FormGet security lapse exposed thousands of sensitive user-uploaded documents

If you’ve used FormGet in the past few years, there’s a good chance we know about it.

FormGet bills itself as an online form maker and email marketing company based in Bhopal, India. The company allows its 43,000 customers to create online forms so others can submit their resumes or apply for a job, or provide proof of address or employment, buy goods online and more.

How do we know? Because the company left one of its cloud storage servers online and exposed without a password.

An anonymous security researcher found FormGet’s exposed Amazon S3 storage bucket and informed TechCrunch in the hope of getting the data secured. FormGet pulled the bucket offline overnight after we reached out to the company on Wednesday. But the company’s founder and chief executive Neeraj Agarwal did not respond to several emails and follow-ups requesting comment.

The storage bucket was packed with hundreds of thousands of files and documents. The storage bucket had a folder for each year dating back to 2013 and contained sub-folders for each month, filled with user-uploaded documents.

Some of the files we reviewed contained highly sensitive information, including:

  • Scans of several passports — including U.S. passports — and other scanned documents, like pay checks, Social Security numbers, driver’s licenses, national identity cards and more;
  • Letters from Veterans Affairs certifying former veterans of service-connected disability compensation, including the amounts paid;
  • Details of obtained loans and mortgages, including amounts, interest rates and histories, as well as bank account statements, gas bills, military discharge from active duty forms and other similar proof of residency;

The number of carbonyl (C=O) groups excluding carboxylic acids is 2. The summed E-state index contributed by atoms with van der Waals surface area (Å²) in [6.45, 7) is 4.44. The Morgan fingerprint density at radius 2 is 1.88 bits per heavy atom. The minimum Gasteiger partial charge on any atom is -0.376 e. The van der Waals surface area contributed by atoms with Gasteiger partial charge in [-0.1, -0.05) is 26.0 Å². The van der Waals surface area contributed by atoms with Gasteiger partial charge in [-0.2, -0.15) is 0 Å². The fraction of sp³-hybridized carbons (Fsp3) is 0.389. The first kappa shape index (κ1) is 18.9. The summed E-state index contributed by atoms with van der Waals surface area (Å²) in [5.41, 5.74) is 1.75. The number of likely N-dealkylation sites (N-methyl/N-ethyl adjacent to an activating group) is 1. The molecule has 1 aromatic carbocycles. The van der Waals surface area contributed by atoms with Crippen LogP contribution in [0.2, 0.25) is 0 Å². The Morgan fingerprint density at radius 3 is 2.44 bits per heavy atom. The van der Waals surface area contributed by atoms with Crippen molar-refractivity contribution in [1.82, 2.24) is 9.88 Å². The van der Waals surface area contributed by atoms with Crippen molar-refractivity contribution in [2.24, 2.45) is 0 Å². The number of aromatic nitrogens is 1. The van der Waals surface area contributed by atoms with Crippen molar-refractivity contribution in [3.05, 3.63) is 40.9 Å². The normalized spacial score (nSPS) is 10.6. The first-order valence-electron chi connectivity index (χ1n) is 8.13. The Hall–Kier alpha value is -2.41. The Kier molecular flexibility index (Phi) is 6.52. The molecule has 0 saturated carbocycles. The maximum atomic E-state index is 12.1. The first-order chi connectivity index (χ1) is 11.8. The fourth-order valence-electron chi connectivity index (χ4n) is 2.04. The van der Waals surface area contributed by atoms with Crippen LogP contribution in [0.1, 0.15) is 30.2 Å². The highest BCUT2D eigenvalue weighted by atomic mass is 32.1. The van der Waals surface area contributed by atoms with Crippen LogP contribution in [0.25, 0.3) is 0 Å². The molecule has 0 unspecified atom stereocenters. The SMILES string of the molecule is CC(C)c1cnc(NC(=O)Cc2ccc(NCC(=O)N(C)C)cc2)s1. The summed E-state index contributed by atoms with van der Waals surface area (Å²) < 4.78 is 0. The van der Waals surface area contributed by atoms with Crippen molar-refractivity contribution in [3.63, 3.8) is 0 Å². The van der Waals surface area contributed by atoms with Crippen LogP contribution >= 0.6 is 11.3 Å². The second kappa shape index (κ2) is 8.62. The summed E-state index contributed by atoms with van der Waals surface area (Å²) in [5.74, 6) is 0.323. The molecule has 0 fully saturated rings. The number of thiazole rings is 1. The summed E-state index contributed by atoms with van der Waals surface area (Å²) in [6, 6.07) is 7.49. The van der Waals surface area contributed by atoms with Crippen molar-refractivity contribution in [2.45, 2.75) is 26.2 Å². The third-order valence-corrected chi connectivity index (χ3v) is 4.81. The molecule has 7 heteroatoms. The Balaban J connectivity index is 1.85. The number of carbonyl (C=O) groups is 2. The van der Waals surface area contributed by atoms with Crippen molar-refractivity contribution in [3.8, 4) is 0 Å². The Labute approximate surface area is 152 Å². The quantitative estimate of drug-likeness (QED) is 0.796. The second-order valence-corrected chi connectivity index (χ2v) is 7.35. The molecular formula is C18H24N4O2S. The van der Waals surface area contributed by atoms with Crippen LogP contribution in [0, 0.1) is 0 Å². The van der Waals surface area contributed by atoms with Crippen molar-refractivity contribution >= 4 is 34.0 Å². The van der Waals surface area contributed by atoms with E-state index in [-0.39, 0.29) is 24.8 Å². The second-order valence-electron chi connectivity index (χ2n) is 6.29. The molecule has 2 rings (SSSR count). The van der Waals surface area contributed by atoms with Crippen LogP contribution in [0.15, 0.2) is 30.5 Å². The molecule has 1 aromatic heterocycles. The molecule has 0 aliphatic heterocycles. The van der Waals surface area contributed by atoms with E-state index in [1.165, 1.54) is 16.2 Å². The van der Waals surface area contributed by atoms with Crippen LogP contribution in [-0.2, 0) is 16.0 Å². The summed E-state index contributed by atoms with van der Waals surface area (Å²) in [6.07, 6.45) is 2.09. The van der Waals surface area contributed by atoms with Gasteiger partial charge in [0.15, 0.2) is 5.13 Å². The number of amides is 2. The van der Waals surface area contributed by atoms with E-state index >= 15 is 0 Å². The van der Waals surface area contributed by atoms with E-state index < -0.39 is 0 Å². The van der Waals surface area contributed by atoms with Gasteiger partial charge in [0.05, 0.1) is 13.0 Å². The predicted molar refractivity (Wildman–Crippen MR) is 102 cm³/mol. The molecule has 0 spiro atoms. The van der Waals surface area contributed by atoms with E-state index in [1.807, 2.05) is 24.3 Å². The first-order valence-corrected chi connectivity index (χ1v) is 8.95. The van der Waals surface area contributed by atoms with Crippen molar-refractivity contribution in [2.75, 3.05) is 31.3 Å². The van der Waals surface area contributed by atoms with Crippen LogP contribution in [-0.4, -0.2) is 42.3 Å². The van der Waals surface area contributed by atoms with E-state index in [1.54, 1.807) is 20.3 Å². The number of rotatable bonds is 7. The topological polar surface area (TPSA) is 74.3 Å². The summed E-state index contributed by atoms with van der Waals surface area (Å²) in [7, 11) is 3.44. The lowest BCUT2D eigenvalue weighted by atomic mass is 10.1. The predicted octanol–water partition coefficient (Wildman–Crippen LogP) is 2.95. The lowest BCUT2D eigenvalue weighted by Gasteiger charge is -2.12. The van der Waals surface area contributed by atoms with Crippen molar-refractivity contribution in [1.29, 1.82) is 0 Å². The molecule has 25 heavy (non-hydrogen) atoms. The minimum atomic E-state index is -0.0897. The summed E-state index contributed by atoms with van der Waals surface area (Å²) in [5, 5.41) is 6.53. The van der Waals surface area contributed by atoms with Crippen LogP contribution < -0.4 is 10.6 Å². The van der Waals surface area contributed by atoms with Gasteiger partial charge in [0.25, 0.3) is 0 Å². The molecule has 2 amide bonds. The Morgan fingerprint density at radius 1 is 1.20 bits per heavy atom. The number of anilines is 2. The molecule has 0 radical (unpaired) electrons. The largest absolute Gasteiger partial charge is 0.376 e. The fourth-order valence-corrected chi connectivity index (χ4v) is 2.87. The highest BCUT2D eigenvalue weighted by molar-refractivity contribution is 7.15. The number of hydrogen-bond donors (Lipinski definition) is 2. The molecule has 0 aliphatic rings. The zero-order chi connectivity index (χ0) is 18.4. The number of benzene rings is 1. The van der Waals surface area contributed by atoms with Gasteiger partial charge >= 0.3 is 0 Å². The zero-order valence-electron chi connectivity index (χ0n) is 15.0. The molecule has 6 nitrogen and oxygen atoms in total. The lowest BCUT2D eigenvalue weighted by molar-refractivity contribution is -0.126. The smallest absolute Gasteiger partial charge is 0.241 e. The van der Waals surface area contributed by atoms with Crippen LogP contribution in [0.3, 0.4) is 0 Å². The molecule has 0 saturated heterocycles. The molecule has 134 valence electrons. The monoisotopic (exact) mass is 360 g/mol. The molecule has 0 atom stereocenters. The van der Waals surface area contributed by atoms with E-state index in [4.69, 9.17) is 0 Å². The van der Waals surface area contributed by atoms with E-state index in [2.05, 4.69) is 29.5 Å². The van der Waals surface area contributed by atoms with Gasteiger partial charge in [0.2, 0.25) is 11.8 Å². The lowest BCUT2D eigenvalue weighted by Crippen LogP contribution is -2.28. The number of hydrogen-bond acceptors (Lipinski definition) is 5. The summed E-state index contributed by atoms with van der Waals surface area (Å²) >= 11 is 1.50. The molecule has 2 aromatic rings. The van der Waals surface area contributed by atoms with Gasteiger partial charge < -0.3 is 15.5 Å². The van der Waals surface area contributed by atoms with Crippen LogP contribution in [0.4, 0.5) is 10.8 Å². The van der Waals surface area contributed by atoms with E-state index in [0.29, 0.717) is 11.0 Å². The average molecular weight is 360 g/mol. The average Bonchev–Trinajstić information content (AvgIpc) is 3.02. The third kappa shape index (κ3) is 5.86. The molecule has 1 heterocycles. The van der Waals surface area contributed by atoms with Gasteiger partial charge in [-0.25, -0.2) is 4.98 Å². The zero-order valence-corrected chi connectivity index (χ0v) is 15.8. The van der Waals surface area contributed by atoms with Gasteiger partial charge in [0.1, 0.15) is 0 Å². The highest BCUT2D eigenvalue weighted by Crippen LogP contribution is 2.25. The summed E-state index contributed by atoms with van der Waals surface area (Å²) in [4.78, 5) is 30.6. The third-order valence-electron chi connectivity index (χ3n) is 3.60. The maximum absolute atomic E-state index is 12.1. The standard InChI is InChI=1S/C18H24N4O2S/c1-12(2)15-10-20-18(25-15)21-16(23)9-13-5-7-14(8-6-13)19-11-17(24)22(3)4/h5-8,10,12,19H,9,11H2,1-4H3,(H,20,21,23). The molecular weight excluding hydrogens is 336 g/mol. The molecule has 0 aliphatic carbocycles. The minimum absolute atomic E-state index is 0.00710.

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Several proof-of-residency documents, including bank and loan statements, found on the exposed server (Image: TechCrunch)

  • Several internal corporate documents, including cybersecurity assessment summaries for several banks and financial institutions labeled “confidential” and for “internal use only”;
  • UPS shipping labels, including names and phone numbers, and the shipping contents;


Two passports of many documents exposed by FormGet (Image: TechCrunch)

  • Resumes, including names, postal and email addresses, phone numbers, education backgrounds and job histories;
  • Invoices from Google, Zoom and even from FormGet itself, for billed services — in some cases including the name, address and partial credit card numbers;
  • And several airline and hotel booking receipts.

These kinds of data exposures — where private data is mistakenly made public — has become a common security problem over the years. There have been several cases of inadvertent data exposures from changing storage server permissions to public. Earlier this year millions of mortgage documents were left exposed. Scraped Facebook data was up for grabs in a similar data leak. Last year, an entire Washington state internet provider left its “keys to the kingdom” exposed because of a configuration error.

Although companies often chalk up the exposures to human error, in reality it’s not so easy to inadvertently make private cloud data public.

One senior cloud security engineer who spoke to TechCrunch on background said that the major cloud services have worked hard to keep data safe by default.

“In the case of Amazon, the default settings on an S3 bucket are private — no direct unauthorized internet access is allowed,” the engineer said. Amazon also provides free tools for scanning a user’s cloud infrastructure to look for misconfigurations.

“When there are these reports in the news of massive leaks, it’s getting harder to point the blame at the cloud provider,” the engineer said. “On any installation in the past several years, developers have to go out of their way to expose these records.”

“Once an organization leaks data in a grossly negligent way like this, they have little to blame but themselves,” the engineer said.